My teenage son and his teenage girlfriend are having a baby and we don’t know if she can sue him for child support. It was not planned as they are both in school and depend on us, their parents. My son wants to give the baby up for adoption but his girlfriend doesn’t. We support our son. We’re afraid that he will be on the hook for child support and still may not be allowed in this baby’s life. We feel so lost and don’t know what to do next. – W
This is such a tough situation. I’m not sure if you are hoping to do an adoption despite the girlfriend’s wishes. The reality is that she must consent to an adoption, unless she abandons the baby. Or her parental rights are terminated involuntarily. This isn’t easy to do and would be initiated by your state’s child protective services.
You ask a really important question about child support and what parenting would look like. It’s important that you talk to an attorney in your state as I can’t give you legal advice about your specific situation. But here are some thoughts:
Your son may be liable for child support payments
You son isn’t off the hook for child support just because he’s a minor. In fact, you, the grandparents, might also be liable for child support toward your grandchild. This is because a parent is a parent regardless of their age. You should check with a family law attorney in your state who specializes in custody and support to find out everyone’s potential liabilities. There may be things you should be doing now, before birth, to protect your rights and prevent liability if that’s what you want.
Consider talking with the girlfriend’s parents
It’s probably a good idea to talk directly to the girlfriend’s parents. Find out how they feel about the pregnancy and what parenting would look like moving forward. You might find out that you are all on the same page. It will also help you find out their intentions, what type of people they are, etc. It’s also a plan to figure out custody and support and what role the parents will play. Make sure they know how much you love this baby and want to be in its life.
Keep this conversation as amicable as possible. If the girlfriend decides to parent, you will have this family in your life for as long as your grandchild lives. I would be very careful about talking about adoption. If they don’t agree with you, this could really damage any potential relationship. The best way to keep things on an even keel is to ask if she’s considered adoption (then you have your answer), then make sure they know you support the kids in whatever they decide.
Talk with an family law attorney in your state who specializes in custody and support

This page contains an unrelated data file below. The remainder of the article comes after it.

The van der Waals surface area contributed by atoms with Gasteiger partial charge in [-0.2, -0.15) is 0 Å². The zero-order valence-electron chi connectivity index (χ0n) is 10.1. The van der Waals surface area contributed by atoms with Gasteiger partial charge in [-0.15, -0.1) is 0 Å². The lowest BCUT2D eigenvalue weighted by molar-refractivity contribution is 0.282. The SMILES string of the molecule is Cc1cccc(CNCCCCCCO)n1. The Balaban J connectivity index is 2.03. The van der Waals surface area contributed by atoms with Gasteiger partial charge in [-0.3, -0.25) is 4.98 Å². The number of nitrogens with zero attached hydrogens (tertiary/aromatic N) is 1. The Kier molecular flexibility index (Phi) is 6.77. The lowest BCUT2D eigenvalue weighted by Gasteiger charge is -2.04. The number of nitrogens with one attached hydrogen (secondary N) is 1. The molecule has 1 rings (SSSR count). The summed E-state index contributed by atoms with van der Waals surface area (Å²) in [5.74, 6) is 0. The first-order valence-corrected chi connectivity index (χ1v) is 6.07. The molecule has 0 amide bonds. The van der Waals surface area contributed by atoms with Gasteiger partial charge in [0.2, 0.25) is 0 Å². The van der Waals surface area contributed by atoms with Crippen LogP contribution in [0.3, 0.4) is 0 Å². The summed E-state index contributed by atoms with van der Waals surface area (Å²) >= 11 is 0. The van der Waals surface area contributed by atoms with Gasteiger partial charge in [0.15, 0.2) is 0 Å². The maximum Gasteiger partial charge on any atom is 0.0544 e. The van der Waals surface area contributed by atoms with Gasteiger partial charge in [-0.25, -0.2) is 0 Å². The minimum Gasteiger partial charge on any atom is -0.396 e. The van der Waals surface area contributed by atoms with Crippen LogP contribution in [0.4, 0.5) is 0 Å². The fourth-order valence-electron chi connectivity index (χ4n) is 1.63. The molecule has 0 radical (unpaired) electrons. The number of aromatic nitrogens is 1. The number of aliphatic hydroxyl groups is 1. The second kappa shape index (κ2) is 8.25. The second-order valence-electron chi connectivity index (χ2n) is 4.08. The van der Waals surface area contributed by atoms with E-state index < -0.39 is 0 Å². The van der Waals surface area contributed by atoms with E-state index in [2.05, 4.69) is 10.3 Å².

If you are really concerned that the girlfriend’s family will shut you out, or if you decide that you aren’t comfortable co-parenting with them, get professional help immediately. Work with a counselor or mediator to see if there’s a way you all can get on the same page. If not, consider working with an attorney before the baby is born to see if there’s anything you can be doing now to protect yourselves. The sooner you act the better your chances of getting what you want.
A cautionary tale about the risks of unprotected sex
What strikes me most about your situation is how important it is that our kids understand the risks of engaging in unprotected sex. Not only do teenagers risk becoming pregnant, but they take a big risk with their health by exposing themselves to STDs (sexually transmitted disease). Here are some of the health complications that can result from STDs:
- Tubal or ectopic pregnancy
- Cervical cancer
- Infections in infants born to infected mothers
As you have learned, when an unmarried woman becomes pregnant, the father of her baby may have very limited rights. There are a number of scenarios that could play out. Here are a few quick facts:
- The pregnant woman may not tell him about the pregnancy.
- She might have the baby and place it for adoption, telling the professionals involved that she doesn’t know who the father is.
- An unmarried man’s name does not go on his child’s birth certificate unless the birth mother agrees to it or a court orders it.
- The mother may sue the father for child support until the child is 18.
- Paying child support isn’t a guarantee that the father will have custody or visitation.
I am so sorry that you have found yourself in this really tough situation. I hope you will talk with an attorney in your state as soon as possible to better understand your rights and potential liability. Best of luck to you all.